Tunisia Faces Rice Shortage, Putting Coeliac Disease Sufferers at Risk
Tunisia is currently facing a national rice shortage, causing significant challenges for individuals with coeliac disease. Siwar Derbeli, a young woman suffering from coeliac disease, relies on rice as one of the few staples she can comfortably eat due to its lack of gluten. However, shortages of imported goods sold at subsidized rates have been increasing in Tunisia since last year, with wheat, sugar, cooking oil, dairy products, and even some medicines periodically disappearing from supermarket shelves.
While rice is not the most commonly consumed staple in Tunisia, where bread, pasta, and couscous are more frequently eaten, it is indispensable for the country’s estimated 100,000 people with coeliac disease. Coeliac disease is an autoimmune condition that triggers a dangerous response to gluten. As a result, the lack of gluten in rice makes it a crucial dietary option for those with this condition.
Siwar Derbeli, an 18-year-old suffering from coeliac disease, expressed her frustration with the current situation. “You come home and can’t find the basic food you need to eat. It’s a very unfortunate situation,” she said. For her mother, Hasna Arfaoui, cooking Derbeli’s evening meal has become a challenge due to the expensive gluten-free pasta they can barely afford. Arfaoui, an unemployed widow with three children who used to work as a cleaner, explained, “We have been facing difficulties with her diet, and it has been very tiring for us. The specialized food she needs is expensive, and we often struggle to afford it. Basic ingredients like rice are missing.”
The Tunisian government has denied that the shortages are a result of the crisis in public finances. Talks for a foreign bailout have stalled, and credit ratings agencies have warned that Tunisia may default on sovereign debt. However, economists, political analysts, and Tunisia’s influential labor union have all suggested that the government is delaying or stopping imports of subsidized goods to cope with a $5 billion budget deficit, despite the public hardship it causes.
Monji ben Hriz, president of the Tunisian Association for Coeliac Disease, revealed that no shipments of rice are expected until December, and state-held stocks have already run out. While some privately imported rice is available, the significantly higher cost makes it prohibitive for many Tunisians. “People are now enduring real difficulties sourcing rice, and there are those who have changed their diet for this reason, jeopardizing their health,” said ben Hriz.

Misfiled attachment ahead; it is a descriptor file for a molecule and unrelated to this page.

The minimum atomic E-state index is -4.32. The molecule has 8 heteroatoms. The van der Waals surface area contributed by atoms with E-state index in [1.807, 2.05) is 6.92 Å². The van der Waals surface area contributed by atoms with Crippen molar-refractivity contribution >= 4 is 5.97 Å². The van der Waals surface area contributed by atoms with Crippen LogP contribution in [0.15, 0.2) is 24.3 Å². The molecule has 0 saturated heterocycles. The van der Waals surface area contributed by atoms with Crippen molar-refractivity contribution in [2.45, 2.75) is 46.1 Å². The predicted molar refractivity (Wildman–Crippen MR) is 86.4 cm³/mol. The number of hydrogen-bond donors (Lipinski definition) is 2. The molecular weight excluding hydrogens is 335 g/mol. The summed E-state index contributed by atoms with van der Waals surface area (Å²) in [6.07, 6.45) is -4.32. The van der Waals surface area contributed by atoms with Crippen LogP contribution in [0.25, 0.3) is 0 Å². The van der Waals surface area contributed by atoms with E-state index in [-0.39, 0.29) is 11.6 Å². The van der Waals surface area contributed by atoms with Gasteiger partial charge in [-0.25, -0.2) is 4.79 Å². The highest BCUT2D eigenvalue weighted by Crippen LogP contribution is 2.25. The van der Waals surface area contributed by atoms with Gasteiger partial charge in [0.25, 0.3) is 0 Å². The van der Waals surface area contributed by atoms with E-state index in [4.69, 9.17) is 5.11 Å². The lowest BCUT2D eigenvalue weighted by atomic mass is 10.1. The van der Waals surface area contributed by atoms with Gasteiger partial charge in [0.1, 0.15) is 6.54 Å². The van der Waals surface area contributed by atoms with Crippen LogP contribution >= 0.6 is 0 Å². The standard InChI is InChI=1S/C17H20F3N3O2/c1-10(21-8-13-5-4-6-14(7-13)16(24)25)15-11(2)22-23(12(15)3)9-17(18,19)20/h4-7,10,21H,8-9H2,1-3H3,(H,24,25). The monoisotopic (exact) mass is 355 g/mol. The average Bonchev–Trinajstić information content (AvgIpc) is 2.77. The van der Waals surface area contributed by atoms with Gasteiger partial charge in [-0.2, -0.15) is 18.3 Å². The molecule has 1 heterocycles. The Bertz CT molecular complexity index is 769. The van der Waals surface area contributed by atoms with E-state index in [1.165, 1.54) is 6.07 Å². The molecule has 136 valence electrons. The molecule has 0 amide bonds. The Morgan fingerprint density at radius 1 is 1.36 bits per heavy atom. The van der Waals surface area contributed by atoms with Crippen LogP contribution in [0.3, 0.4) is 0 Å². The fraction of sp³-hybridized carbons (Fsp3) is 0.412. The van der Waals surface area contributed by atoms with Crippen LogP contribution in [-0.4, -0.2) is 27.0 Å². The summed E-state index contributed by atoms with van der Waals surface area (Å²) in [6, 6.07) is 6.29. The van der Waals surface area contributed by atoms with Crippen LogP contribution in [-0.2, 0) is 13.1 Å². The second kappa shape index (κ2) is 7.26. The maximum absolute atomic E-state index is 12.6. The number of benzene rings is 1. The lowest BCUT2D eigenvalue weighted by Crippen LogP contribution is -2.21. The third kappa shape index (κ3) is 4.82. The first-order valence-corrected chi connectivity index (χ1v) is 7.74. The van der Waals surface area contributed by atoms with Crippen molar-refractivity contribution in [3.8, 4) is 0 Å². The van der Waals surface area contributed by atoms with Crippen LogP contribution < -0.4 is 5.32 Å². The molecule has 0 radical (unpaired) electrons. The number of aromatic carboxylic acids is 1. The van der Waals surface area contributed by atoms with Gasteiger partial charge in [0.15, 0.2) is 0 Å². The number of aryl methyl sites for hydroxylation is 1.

The shortage of rice in Tunisia highlights the challenges faced by individuals with coeliac disease and their families. The specialized dietary needs of those with coeliac disease require access to gluten-free alternatives, which are often more expensive and harder to find. The current situation exacerbates the financial burden on families already struggling to make ends meet.
Efforts must be made to address the root causes of the shortage and ensure that essential food items like rice are readily available to all Tunisians, including those with coeliac disease. The government should prioritize the importation and distribution of subsidized goods to alleviate the burden on vulnerable populations. Additionally, support and assistance programs should be implemented to help families afford the specialized food required for individuals with coeliac disease.
In conclusion, the national rice shortage in Tunisia is not only an inconvenience but a source of hunger for individuals with coeliac disease. The lack of access to gluten-free staples like rice puts their health at risk and adds financial strain to their families. Urgent action is needed to address the shortage and ensure that essential food items are accessible to all Tunisians, regardless of their dietary needs.